This webinar series has been created to provide educators working in the classroom and school setting with further information on Tourette Syndrome, its co-occurring conditions and management strategies.
In support of improving patient care, this activity has been planned and implemented by Amedco LLC and Tourette Association of America, Inc. (TOU). Amedco LLC is jointly accredited by the Accreditation Council for Continuing Medical Education (ACCME), the Accreditation Council for Pharmacy Education (ACPE), and the American Nurses Credentialing Center (ANCC), to provide continuing education for the healthcare team.
Amedco LLC designates this activity for a maximum of 1.0 Psychologist contact hours.
The following state boards accept courses from APA providers for Counselors: AK, AL, AR, AZ, CA, CO, CT, DC, DE, FL, GA, HI, IA, ID, IL, IN, KS, KY, MD, ME, MO, NC, ND, NH, NE, NJ, NM, NV, OK, OR, PA, RI, SC, SD, TN, TX, UT, VA, WA, WI, WY
MI: No CE requirements
The following state boards accept courses from APA providers for MFTs: AK, AR, AZ, CA, CO, CT, DE, FL, GA, IA, ID, IN, KS, MD, ME, MO, NE, NC, NH, NJ, NM, NV, OK, OR, PA, RI, SC, SD, TN, TX, UT, VA, WA, WI, WY
MI: No CE requirement
The following state boards accept courses from APA providers for Addictions Professionals: AK, AR, CO, CT, DC, DE, GA, IA, IN, KS, LA, MD, MO, MT, NC, ND, NE, NJ, NM, NY (outstate held)*, OK, OR, SC, UT, WA, WI, WY
MA / MFTs: Participants can self-submit courses not approved by the MAMFT board for review.
The following state boards accept courses from APA providers for Social Workers: AK, AR, AZ, CA, CO, DE, FL, GA, ID, IN, KY, ME, MN, MO, NE, NH, NM, OR, PA, VT, WI, WY
* If the activity is held live in the state of NY, then direct addictions board is required, ie: NAADAC. If the activity is held outside NY, is virtual, enduring or remote, it is considered “outstate” and this reciprocity applies.
Social Workers (ASWB)
As a Jointly Accredited Organization, Amedco is approved to offer social work continuing education by the Association of Social Work Boards (ASWB) Approved Continuing Education (ACE) program. Organizations, not individual courses, are approved under this program. State and provincial regulatory boards have the final authority to determine whether an individual course may be accepted for continuing education credit. Amedco maintains responsibility for this course. Social Workers completing this course receive 1.0 GENERAL continuing education credits.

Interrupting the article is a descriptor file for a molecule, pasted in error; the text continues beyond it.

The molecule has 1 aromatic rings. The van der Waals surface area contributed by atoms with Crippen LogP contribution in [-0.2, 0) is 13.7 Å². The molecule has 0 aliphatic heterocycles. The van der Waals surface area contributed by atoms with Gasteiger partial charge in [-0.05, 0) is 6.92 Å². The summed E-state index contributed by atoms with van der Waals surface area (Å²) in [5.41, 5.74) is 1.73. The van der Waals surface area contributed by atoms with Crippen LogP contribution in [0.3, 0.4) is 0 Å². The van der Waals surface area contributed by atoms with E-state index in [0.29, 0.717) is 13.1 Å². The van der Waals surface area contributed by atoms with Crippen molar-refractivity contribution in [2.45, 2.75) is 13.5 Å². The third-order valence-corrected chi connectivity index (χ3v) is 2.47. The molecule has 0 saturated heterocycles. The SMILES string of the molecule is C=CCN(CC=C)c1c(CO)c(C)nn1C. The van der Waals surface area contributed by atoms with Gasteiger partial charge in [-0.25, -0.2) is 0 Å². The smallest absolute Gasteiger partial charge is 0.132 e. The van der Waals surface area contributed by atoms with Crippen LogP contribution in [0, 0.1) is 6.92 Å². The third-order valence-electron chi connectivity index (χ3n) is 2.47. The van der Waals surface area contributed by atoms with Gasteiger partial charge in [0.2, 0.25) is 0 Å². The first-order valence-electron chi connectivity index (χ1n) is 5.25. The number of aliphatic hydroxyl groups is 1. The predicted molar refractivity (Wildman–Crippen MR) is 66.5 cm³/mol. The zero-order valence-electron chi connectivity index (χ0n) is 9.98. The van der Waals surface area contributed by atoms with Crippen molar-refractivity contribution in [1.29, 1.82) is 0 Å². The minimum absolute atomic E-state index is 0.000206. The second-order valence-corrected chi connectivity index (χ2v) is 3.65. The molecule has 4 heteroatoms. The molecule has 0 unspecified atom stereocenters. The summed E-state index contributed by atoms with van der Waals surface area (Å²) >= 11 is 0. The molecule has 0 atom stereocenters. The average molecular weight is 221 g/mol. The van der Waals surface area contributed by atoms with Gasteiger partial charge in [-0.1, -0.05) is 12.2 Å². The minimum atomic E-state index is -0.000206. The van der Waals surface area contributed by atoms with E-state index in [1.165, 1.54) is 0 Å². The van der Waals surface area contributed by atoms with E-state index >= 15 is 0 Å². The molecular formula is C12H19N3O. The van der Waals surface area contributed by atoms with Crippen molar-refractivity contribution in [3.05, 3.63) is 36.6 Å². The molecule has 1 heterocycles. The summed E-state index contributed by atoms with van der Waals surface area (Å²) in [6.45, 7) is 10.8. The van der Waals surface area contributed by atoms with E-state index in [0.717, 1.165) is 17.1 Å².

The following state boards accept courses offering ASWB ACE credit for Social Workers: AK, AL, AR, AZ, CA, CO, CT, DC, DE, FL, GA, HI, ID, IL, IN, IA, KS, KY, LA, ME, MD, MA, MI, MN, MS, MO, MT, NC, ND, NE, NH, NM, NV, OH, OK, OR, PA, RI, SC, SD, TN, TX, UT, VT, VA, WA, WI, WV, WY
* WV accepts ASWB ACE unless activity is live in West Virginia, then an application is required.
The following state boards accept courses offering ASWB ACE credit for Counselors: AK, AR, AZ, CA, CO, CT, DC, FL, GA, IA, ID, IL, IN, KS, MA, MD, ME, MO, ND, NE, NM, NH, NV, OK, OR, PA, TN, TX, UT, VA, WI, WY
AL/Counselors: Activities not providing NBCC approval may be approved by the Board for individual licensees upon receipt of acceptable documentation prior to the activity. Please send course details to your licensing board for approval BEFORE the event. No approvals afterward by the board.
MI: No CE requirement
The following state boards accept courses offering ASWB ACE credit for MFTs: AK, AR, AZ, CA, CO, FL, IA, ID, IN, KS, MD, ME, MO, NC, NE, NH, NM, NV, OK, OR, PA, RI, TN, TX, UT, VA, WI, WY
MA / MFTs: Participants can self-submit courses not approved by the MAMFT board for review.
MI: No CE requirement
The following state boards accept courses offering ASWB ACE credit for Addictions Professionals: AK, CA, CO, CT, GA, IA, IN, KS, LA, MO, MT, ND, NM, NV, OK, OR, SC, WA, WI, WV, WY
New York Board for Psychology (NY PSY)
Amedco is recognized by the New York State Education Department’s State Board for Psychology as an approved provider of continuing education for licensed psychologists #PSY-0031. 1.0 hour.
*Please note that all times are in Eastern Standard Time*
For previously recorded webinars, check out the offerings below:
Positive and Proactive Supports for Challenging Behaviors associated with Tourette Syndrome and Co-Occurring conditions
Tourette Syndrome and the common co-occurring disorders can be challenging for students, their family and the education team. This webinar provides successful philosophies and strategies that focus on positive and proactive supports for students with TS.
- Identifying the difference between purposeful behaviors and symptoms of Tourette.
- Recognizing that conventional approaches to challenging behaviors frequently make situations escalate.
- Understanding neurological disinhibition and impact on behaviors.
- Awareness of successful approaches to neurobehavioral challenges.
- The impact of a neuro-focused behavior assessments & positive/proactive behavior plans
- Importance of psychoeducational evaluations and challenging behaviors
- Why Antecedent/Behavior/Consequence plans typically not appropriate for students with Tourette
- Reducing Anxiety is Critical
- Significance of supporting Talents/Abilities
Speaker: Kathy Giordano